To create a constraint, first select the geometry to be constrained. For example, when constraining the distance between two points, first select those two points. Then choose the appropriate constraint from themenu.
Depending on what is selected, the same menu item may generate different constraints. For example, themenu item will generate a diameter constraint if a circle is selected, but a length constraint if a line segment is selected. If the selected items do not correspond to an available constraint, then SolveSpace will display an error message, and a list of available constraints.
Most constraints are available in both 3d and projected versions. If a workplane is active, then the constraint applies on the projection of the geometry into that workplane. If no workplane is active, then the constraint applies to the actually geometry in free space.
For example, consider the line shown below:
The line’s length is constrained in two different ways. The upper constraint, for 50 mm, applies to its actual length. The lower constraint, for 40 mm, applies to the length of its projection into the XY plane. (The XY plane is highlighted in yellow.) The dotted purple lines are drawn to indicate the locations of the line segment’s projected endpoints.
In normal operation, the user activates a workplane (or a workplane is activated automatically, for example by creating agroup). The user then draws an entity, for example a line. Since a workplane is active, the line is created in that workplane. The user then constrains that line, for example by specifying its length. Since the workplane is still active, the constraint actually applies to the projection of the line segment into the workplane.
In this case, the projected distance is equivalent to the 3d distance. If the line segment lies in the workplane, then the projection of that line segment into the workplane is just that line segment. This means that when drawing in a workplane, most of this can be ignored.
It’s possible to use projected constraints in more complex ways, though. For example, the user might create a line segment in workplane A, and constrain its projection into workplane B.
Constraints are drawn in purple on the sketch. If a constraint has a
label associated with it (e.g. a distance or an angle), then that
label may be repositioned by dragging it with the mouse. To modify the
dimension, double-click the label; a text box will appear on the
screen, where the new value can be entered. Press
commit the change, or
Esc to cancel.
Failure to Solve¶
In some cases, the solver will fail. This is usually because the specified constraints are inconsistent or redundant. For example, a triangle with internal angles of 30, 50, and 90 degrees is inconsistent – the angles don’t sum to 180, so the triangle could never be assembled. This is an error.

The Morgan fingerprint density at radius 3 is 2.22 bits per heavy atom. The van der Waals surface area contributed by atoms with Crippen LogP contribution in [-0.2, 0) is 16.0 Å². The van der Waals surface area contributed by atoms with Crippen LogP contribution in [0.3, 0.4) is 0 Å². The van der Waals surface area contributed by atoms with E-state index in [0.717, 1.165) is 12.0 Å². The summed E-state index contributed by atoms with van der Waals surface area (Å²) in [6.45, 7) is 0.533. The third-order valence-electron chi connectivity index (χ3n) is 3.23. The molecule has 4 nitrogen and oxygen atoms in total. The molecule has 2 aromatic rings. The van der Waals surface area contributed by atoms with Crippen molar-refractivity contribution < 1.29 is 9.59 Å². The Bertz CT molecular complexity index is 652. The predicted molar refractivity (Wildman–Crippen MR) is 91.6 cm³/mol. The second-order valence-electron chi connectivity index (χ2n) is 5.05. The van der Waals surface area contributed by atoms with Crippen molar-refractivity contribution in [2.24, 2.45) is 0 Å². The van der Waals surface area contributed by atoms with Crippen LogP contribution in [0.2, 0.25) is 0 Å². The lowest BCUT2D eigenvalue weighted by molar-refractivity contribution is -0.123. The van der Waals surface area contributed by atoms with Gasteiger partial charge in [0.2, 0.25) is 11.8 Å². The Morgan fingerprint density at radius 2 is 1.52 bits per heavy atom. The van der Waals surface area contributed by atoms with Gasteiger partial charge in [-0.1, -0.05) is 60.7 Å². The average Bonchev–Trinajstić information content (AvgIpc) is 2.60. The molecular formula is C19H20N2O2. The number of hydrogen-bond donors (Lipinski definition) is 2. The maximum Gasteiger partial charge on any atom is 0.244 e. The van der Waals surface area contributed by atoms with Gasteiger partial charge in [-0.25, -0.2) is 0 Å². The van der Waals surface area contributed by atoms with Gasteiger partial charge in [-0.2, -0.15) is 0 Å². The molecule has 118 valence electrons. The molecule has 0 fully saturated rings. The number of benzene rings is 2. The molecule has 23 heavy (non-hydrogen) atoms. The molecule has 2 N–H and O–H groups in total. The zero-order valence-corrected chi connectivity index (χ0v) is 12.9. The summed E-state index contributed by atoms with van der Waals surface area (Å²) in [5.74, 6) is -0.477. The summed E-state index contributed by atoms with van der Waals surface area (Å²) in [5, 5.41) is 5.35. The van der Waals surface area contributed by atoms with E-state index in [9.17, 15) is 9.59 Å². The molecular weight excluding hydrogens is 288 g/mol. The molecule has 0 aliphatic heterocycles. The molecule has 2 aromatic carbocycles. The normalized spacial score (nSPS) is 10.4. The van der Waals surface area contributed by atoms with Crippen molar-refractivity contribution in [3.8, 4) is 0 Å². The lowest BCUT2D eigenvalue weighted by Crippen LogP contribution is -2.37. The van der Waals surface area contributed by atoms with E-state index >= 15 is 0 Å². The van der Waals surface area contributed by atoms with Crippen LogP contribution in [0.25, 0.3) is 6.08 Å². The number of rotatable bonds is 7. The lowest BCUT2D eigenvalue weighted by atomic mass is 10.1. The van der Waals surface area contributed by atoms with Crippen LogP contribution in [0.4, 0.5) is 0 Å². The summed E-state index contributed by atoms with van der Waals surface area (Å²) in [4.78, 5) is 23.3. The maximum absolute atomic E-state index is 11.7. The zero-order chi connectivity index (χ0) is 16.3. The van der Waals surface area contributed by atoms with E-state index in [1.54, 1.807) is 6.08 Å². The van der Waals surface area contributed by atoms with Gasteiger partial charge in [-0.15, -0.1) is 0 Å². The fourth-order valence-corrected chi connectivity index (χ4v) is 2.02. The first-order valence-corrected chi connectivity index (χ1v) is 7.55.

A triangle with internal angles constrained to 30, 50, and 100 degrees is also an error. This is not inconsistent, because the angles do sum to 180 degrees; but it’s redundant, because only two of those angles need to be specified.
If the sketch is inconsistent or redundant, then the background of the graphics window is drawn in red (instead of the usual black), and an error is displayed in the text window:
As a convenience, SolveSpace calculates a list of constraints that could be removed to make the sketch consistent again. To see which constraints those are, hover the mouse over the links in the text window; the constraint will appear highlighted in the graphics window. By deleting one or more of the constraints in that list, the user can make the sketch consistent again.
A different type of error occurs when the solver fails to converge. This may be a defect in the solver, or it may occur because impossible geometry was specified (for example, a triangle with side lengths 3, 4, and 10; 3 + 4 = 7 < 10). In that case, a similar error message is displayed, but without a list of constraints to remove to fix things. The problem can be resolved by removing or editing the constraints, or by choosing.
To get help on a specific constraint, choose its menu item without first selecting any entities. An error message will be displayed, listing all of the possibilities.
In general, the order in which the entities are selected doesn’t matter. For example, if the user is constraining point-line distance, then they might select the point and then the line, or the line and then the point, and the result would be identical. Some exceptions exist, and are noted for each resp. type of constraint.